Embattled German Health Minister Jens Spahn has announced he wants to take tighter control of testing centers to counter alleged embezzlement by coronavirus test providers across the country.
He met with the 16 German states’ health ministers on Monday morning to discuss the next steps.
Spahn wants more control “especially with private service providers,” he had told German broadcaster ARD on Sunday night, suggesting that he is laying the blame on testing companies and not local authorities as he had earlier suggested. But he also said he cannot control all COVID testing centers from Berlin, and local health authorities need to take more responsibility.
The accusations first emerged last week, when German reported that test centers operated by the company MediCan had issued claims for financial reimbursement from the government for hundreds of COVID tests that had not been carried out.
Five states were launching investigations into this embezzlement.
‘Criminals must be punished’
COVID testing centers have become common sights in many German cities, appearing on almost every street in certain parts of the country. Part of Germany’s post-lockdown reopening strategy allows each resident to have a rapid antigen test for free at least once a week — a so-called citizen’s test. An up-to-date negative test result is required for many activities such as shopping trips and outdoor dining, business is booming.
The German government is footing the bill of the tests — but according to the investigations, there is very little due process to check if the amount of tests being claimed is correct or not. Spahn also announced that he now wants to drop the amount that the government reimburses for each citizen’s test — from around €18 ($20) to less than €10.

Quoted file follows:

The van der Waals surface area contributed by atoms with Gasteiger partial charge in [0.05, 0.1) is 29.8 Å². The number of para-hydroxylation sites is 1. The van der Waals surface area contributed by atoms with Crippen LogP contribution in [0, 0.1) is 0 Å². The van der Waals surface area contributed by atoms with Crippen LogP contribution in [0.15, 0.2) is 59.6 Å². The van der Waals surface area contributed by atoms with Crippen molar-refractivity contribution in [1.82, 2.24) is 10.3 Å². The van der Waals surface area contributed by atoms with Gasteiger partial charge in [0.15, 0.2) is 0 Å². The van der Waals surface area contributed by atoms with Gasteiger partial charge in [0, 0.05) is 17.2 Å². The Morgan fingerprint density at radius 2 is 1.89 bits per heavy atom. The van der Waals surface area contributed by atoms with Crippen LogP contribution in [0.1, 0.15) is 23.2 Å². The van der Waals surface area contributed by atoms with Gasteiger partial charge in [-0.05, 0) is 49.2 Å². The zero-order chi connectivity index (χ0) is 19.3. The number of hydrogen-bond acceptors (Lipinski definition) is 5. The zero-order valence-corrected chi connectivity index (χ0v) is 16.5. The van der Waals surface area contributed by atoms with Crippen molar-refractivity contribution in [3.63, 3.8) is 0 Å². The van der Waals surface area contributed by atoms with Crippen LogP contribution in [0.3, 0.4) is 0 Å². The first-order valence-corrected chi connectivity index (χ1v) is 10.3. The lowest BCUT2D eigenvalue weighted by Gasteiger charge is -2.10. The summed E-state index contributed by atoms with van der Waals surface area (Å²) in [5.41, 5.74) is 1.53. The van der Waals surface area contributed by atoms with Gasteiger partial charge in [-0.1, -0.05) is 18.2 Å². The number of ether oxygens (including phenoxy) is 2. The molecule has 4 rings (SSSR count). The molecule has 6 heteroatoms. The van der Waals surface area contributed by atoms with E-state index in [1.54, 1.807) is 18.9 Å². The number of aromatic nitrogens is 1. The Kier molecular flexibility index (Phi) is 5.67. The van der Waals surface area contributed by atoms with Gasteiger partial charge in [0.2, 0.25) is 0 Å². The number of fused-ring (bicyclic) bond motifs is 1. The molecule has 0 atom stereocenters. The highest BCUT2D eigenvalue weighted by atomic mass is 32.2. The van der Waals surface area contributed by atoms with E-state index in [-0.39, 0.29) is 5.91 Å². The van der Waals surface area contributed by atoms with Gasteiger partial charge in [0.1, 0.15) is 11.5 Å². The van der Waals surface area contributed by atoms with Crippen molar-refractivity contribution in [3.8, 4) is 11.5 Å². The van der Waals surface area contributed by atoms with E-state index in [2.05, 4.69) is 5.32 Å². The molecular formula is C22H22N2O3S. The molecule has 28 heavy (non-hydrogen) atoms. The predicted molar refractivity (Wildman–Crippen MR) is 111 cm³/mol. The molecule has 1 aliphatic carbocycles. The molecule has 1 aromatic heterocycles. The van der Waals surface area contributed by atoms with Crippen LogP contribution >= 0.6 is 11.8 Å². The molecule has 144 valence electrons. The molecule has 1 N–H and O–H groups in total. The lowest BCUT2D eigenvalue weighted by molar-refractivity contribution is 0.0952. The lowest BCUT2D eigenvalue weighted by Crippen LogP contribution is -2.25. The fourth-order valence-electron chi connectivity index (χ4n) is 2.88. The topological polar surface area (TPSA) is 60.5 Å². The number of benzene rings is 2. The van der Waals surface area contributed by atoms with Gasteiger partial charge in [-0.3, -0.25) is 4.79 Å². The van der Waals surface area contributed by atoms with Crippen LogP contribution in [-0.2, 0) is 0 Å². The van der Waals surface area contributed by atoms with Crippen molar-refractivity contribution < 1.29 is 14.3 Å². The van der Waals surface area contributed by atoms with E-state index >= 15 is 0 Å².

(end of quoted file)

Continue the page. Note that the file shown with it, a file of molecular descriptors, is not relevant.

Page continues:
SPD health expert Karl Lauterbach told ARD television on Monday morning that there should be a cap on the reimbursement to commercial facilities.
‘Sloppy’ handling of pandemic
Opposition parties have rushed to lay the blame on Spahn and his center-right CDU and their coalition partner the center-left SPD.
“The government has had months to prepare the rapid test campaign sensibly and create a secure system,” pro-business FDP spokesman Christian Dürr told the AFP news agency. “I also blame [SPD Finance Minister Olaf] Scholz, because we are talking about a huge amount of taxpayers’ money.”
And co-party leader of the Left party Susanne Hennig-Wellsow called the whole rapid testing system “rushed and chaotic” and said there had been “sloppy handling of an essential pillar of the fight against coronavirus and of taxpayers’ money.”